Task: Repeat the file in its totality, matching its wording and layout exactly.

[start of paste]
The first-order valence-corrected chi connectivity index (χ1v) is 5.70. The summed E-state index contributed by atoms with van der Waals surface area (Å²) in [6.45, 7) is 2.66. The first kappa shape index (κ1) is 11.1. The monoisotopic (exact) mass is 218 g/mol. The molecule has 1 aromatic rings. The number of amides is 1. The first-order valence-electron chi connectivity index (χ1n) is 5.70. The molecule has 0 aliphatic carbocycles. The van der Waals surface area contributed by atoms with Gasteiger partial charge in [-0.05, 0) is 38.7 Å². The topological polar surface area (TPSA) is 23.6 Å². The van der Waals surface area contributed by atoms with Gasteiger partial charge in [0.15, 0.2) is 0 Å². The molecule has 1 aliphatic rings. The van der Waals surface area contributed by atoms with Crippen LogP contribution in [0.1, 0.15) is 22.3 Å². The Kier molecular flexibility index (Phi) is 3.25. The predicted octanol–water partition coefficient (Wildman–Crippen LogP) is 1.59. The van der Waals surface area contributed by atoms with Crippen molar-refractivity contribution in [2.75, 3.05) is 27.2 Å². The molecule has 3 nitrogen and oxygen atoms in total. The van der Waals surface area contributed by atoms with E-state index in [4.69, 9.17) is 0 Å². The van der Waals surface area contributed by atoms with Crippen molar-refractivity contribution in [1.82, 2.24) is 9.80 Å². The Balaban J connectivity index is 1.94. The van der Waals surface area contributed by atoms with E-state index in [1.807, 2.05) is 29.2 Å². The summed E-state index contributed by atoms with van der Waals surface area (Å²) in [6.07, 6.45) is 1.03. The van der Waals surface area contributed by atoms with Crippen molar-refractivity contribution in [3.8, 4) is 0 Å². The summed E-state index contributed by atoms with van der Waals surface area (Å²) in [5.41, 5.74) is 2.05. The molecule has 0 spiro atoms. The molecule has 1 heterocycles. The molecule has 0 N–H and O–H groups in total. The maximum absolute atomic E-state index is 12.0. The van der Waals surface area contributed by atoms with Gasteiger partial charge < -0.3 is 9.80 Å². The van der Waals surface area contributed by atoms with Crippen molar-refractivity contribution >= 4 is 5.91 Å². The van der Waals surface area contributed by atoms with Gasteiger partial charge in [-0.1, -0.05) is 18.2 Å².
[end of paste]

The first-order valence-corrected chi connectivity index (χ1v) is 5.70. The summed E-state index contributed by atoms with van der Waals surface area (Å²) in [6.45, 7) is 2.66. The first kappa shape index (κ1) is 11.1. The monoisotopic (exact) mass is 218 g/mol. The molecule has 1 aromatic rings. The number of amides is 1. The first-order valence-electron chi connectivity index (χ1n) is 5.70. The molecule has 0 aliphatic carbocycles. The van der Waals surface area contributed by atoms with Gasteiger partial charge in [-0.05, 0) is 38.7 Å². The topological polar surface area (TPSA) is 23.6 Å². The van der Waals surface area contributed by atoms with Gasteiger partial charge in [0.15, 0.2) is 0 Å². The molecule has 1 aliphatic rings. The van der Waals surface area contributed by atoms with Crippen LogP contribution in [0.1, 0.15) is 22.3 Å². The Kier molecular flexibility index (Phi) is 3.25. The predicted octanol–water partition coefficient (Wildman–Crippen LogP) is 1.59. The van der Waals surface area contributed by atoms with Crippen molar-refractivity contribution in [2.75, 3.05) is 27.2 Å². The molecule has 3 nitrogen and oxygen atoms in total. The van der Waals surface area contributed by atoms with E-state index in [4.69, 9.17) is 0 Å². The van der Waals surface area contributed by atoms with Crippen molar-refractivity contribution in [1.82, 2.24) is 9.80 Å². The Balaban J connectivity index is 1.94. The van der Waals surface area contributed by atoms with E-state index in [1.807, 2.05) is 29.2 Å². The summed E-state index contributed by atoms with van der Waals surface area (Å²) in [6.07, 6.45) is 1.03. The van der Waals surface area contributed by atoms with Crippen molar-refractivity contribution in [3.8, 4) is 0 Å². The summed E-state index contributed by atoms with van der Waals surface area (Å²) in [5.41, 5.74) is 2.05. The molecule has 0 spiro atoms. The molecule has 1 heterocycles. The molecule has 0 N–H and O–H groups in total. The maximum absolute atomic E-state index is 12.0. The van der Waals surface area contributed by atoms with Gasteiger partial charge < -0.3 is 9.80 Å². The van der Waals surface area contributed by atoms with Crippen molar-refractivity contribution >= 4 is 5.91 Å². The van der Waals surface area contributed by atoms with Gasteiger partial charge in [-0.1, -0.05) is 18.2 Å².